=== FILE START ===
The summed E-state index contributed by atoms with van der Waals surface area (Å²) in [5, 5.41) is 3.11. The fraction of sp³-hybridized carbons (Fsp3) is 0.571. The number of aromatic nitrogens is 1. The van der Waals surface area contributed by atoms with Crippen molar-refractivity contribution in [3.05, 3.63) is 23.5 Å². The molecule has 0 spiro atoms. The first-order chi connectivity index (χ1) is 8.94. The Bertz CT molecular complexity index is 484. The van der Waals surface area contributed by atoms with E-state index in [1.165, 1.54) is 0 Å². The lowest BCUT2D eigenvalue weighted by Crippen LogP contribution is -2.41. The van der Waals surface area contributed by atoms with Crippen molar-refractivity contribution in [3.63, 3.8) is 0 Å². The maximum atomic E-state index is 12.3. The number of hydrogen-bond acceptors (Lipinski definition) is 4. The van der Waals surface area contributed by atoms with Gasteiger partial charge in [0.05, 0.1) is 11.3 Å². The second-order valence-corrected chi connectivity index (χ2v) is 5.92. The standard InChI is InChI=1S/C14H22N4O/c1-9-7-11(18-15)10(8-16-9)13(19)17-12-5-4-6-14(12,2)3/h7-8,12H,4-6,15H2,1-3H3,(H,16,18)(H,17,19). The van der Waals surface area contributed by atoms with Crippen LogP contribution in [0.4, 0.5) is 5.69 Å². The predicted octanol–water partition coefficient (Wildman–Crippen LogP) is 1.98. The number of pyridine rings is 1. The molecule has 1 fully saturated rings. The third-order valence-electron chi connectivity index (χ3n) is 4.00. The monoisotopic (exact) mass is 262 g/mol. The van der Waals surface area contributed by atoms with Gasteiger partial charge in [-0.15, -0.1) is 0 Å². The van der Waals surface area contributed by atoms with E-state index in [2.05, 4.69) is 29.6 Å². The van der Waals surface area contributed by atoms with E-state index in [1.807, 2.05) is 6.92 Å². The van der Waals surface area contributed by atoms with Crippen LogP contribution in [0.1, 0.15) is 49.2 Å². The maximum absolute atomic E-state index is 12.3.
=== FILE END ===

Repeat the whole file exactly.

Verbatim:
The summed E-state index contributed by atoms with van der Waals surface area (Å²) in [5, 5.41) is 3.11. The fraction of sp³-hybridized carbons (Fsp3) is 0.571. The number of aromatic nitrogens is 1. The van der Waals surface area contributed by atoms with Crippen molar-refractivity contribution in [3.05, 3.63) is 23.5 Å². The molecule has 0 spiro atoms. The first-order chi connectivity index (χ1) is 8.94. The Bertz CT molecular complexity index is 484. The van der Waals surface area contributed by atoms with E-state index in [1.165, 1.54) is 0 Å². The lowest BCUT2D eigenvalue weighted by Crippen LogP contribution is -2.41. The van der Waals surface area contributed by atoms with Crippen molar-refractivity contribution in [3.63, 3.8) is 0 Å². The maximum atomic E-state index is 12.3. The number of hydrogen-bond acceptors (Lipinski definition) is 4. The van der Waals surface area contributed by atoms with Gasteiger partial charge in [0.05, 0.1) is 11.3 Å². The second-order valence-corrected chi connectivity index (χ2v) is 5.92. The standard InChI is InChI=1S/C14H22N4O/c1-9-7-11(18-15)10(8-16-9)13(19)17-12-5-4-6-14(12,2)3/h7-8,12H,4-6,15H2,1-3H3,(H,16,18)(H,17,19). The van der Waals surface area contributed by atoms with Crippen LogP contribution in [0.4, 0.5) is 5.69 Å². The predicted octanol–water partition coefficient (Wildman–Crippen LogP) is 1.98. The number of pyridine rings is 1. The molecule has 1 fully saturated rings. The third-order valence-electron chi connectivity index (χ3n) is 4.00. The monoisotopic (exact) mass is 262 g/mol. The van der Waals surface area contributed by atoms with Gasteiger partial charge in [-0.15, -0.1) is 0 Å². The van der Waals surface area contributed by atoms with E-state index in [2.05, 4.69) is 29.6 Å². The van der Waals surface area contributed by atoms with E-state index in [1.807, 2.05) is 6.92 Å². The van der Waals surface area contributed by atoms with Crippen LogP contribution in [0.1, 0.15) is 49.2 Å². The maximum absolute atomic E-state index is 12.3.